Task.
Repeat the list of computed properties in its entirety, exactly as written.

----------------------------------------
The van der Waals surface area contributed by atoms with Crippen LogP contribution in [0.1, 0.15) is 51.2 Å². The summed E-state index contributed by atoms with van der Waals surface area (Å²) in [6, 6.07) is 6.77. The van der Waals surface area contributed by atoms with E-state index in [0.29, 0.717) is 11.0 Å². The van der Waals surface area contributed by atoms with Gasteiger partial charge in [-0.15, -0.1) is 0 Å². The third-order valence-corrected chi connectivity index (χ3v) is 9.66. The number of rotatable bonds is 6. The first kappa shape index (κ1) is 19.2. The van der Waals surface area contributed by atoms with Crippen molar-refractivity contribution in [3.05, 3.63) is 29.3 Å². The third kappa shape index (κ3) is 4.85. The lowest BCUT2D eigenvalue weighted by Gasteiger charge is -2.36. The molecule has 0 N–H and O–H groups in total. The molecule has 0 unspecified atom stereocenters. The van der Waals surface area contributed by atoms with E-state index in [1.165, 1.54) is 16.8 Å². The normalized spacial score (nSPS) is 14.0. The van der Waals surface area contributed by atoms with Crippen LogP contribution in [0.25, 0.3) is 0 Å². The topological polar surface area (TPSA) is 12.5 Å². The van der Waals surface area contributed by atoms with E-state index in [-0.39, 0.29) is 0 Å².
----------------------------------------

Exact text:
The van der Waals surface area contributed by atoms with Crippen LogP contribution in [0.1, 0.15) is 51.2 Å². The summed E-state index contributed by atoms with van der Waals surface area (Å²) in [6, 6.07) is 6.77. The van der Waals surface area contributed by atoms with E-state index in [0.29, 0.717) is 11.0 Å². The van der Waals surface area contributed by atoms with Gasteiger partial charge in [-0.15, -0.1) is 0 Å². The third-order valence-corrected chi connectivity index (χ3v) is 9.66. The number of rotatable bonds is 6. The first kappa shape index (κ1) is 19.2. The van der Waals surface area contributed by atoms with Crippen molar-refractivity contribution in [3.05, 3.63) is 29.3 Å². The third kappa shape index (κ3) is 4.85. The lowest BCUT2D eigenvalue weighted by Gasteiger charge is -2.36. The molecule has 0 N–H and O–H groups in total. The molecule has 0 unspecified atom stereocenters. The van der Waals surface area contributed by atoms with E-state index in [1.165, 1.54) is 16.8 Å². The normalized spacial score (nSPS) is 14.0. The van der Waals surface area contributed by atoms with Crippen LogP contribution in [0.25, 0.3) is 0 Å². The topological polar surface area (TPSA) is 12.5 Å². The van der Waals surface area contributed by atoms with E-state index in [-0.39, 0.29) is 0 Å².